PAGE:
If you have been injured at work and it has resulted in a loss of earnings due to reduced hours, you may be entitled to a weekly payment from WorkCover Queensland or your employer’s self-insurer. WorkCover is obligated to keep you on track and to reduce the overall impact of your injury, and while a key part of this is your physical recovery the financial side of things is important as well. Under WorkCover you will not receive your full salary, but you are entitled to a percentage of your salary.
The amount of the weekly payments you will receive is dependent on a number of factors including:
You will be paid a percentage of your normal weekly pay. Your normal weekly pay based on what you have earned each week from your employment during the 12 months before your injury. It only takes into account regular payments which would have continued if you hadn’t been injured and includes:
If you have had a work related injury that has resulted in a loss of earnings due to reduced hours, you may be entitled to a weekly payment from WorkCover Queensland (or your employers self-insurer). Typically you will be paid a percentage of your typical weekly pay. See details on the WorkCover Queensland website for more details.
In many cases people who are injured need to go onto light duties, known as suitable duties, for a period of time while they recover. If this is the case, then any pay difference between the usual salary an employee receives and the percentage required to be paid under WorkCover will be topped up. It is important to be aware of how much you are being paid and whether you are eligible to receive more in compensation while you recover.
If you are being paid under an industrial instrument then you are eligible to receive the greater of 85% of your normal weekly earnings or the amount payable under the instrument. If you are not being paid under an industrial instrument you are eligible to receive the greater of 85% of your normal weekly earnings or 80% of the Queensland full time adult’s ordinary time earnings.
“Our clients will often return to work on suitable duties plan with their employer, but they might have been doing a lot of overtime prior to their injury. Obviously both the employer and WorkCover do not want the employee doing overtime while they are still recovering. But did you know that you can top up your wage entitlement each week or fortnight through WorkCover so that you are not missing out on your usual weekly entitlements? In one case we had a client who has been on ‘suitable duties’ for the past eight months. He had not received any other payment other than what his employer was paying him each fortnight. When we took this case under review to WorkCover Queensland we were able to get the client backpay to the start of his suitable duties which was almost $13,000. Given that this client’s WorkCover claim had just closed and he was searching for work this was a huge relief.”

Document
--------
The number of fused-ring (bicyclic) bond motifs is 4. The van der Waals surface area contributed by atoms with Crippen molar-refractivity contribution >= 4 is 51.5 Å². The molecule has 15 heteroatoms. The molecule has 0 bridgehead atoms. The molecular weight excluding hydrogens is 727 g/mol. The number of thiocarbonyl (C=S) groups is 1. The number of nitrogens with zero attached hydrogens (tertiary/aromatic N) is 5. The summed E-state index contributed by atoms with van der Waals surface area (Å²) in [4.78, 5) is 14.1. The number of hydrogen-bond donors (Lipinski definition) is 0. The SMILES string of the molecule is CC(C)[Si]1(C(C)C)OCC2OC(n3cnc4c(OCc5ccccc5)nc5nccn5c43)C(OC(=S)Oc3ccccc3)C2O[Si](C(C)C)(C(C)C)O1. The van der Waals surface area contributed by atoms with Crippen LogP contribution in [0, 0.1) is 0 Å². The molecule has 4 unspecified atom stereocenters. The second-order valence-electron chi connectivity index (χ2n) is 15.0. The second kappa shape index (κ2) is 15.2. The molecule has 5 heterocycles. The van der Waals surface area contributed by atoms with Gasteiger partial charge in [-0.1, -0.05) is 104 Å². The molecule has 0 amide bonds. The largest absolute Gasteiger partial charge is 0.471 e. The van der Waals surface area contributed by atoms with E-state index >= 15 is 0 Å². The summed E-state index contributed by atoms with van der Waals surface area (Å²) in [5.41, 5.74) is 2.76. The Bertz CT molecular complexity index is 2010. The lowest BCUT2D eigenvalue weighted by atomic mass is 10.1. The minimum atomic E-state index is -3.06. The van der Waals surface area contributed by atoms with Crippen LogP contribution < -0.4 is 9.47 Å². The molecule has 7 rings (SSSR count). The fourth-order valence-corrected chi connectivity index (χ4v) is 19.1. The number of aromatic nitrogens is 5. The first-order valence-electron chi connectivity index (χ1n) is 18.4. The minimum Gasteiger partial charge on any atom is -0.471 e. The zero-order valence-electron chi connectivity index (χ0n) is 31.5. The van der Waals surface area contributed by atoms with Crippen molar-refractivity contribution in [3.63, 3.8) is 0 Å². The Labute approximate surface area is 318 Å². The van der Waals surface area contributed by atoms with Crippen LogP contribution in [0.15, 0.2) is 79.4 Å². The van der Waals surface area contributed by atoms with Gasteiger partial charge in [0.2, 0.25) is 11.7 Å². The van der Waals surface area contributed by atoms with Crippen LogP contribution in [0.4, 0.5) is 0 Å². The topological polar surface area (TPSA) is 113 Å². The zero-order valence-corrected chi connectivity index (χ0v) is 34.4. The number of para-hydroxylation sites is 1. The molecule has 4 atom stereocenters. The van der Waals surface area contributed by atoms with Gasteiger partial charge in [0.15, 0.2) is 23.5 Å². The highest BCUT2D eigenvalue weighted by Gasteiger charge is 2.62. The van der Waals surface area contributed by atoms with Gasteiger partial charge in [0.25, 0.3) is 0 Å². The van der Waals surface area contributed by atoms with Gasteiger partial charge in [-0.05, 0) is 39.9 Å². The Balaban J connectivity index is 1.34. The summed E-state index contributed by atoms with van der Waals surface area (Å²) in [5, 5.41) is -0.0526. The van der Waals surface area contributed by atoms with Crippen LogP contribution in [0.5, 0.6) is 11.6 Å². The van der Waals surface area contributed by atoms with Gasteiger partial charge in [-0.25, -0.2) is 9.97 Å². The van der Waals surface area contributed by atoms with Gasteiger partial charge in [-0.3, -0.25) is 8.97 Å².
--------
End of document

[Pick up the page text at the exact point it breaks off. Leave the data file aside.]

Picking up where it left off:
If you disagree with the way your wage entitlement has been calculated then you can submit a review of the decision under the Workers’ Compensation Regulator. If you are considering this route then it is important that you seek legal advice. This is because there can be some complicated factors at play, and if you are grappling with an injury and trying to submit a review of your WorkCover claim at the same time it can be difficult. At Smith’s Lawyers we can help you check if you are being paid correctly.
Want to check your WorkCover payments are correct? We can check if you are being paid your correct allowances. Request a free WorkCover pay review, call 1800 266 801.
It’s important to get advice for your specific situation. Check if you can make a risk-free compensation claim and get free initial advice from our Principal lawyer, Greg Smith.
Find out the steps required to make a WorkCover claim in Queensland. If injured at work then you may be entitled to claim for lost wages, rehab & more.
Find out rights and entitlements to make a dependency claim if your partner or parent is killed in a workplace accident or dies from a work-related illness.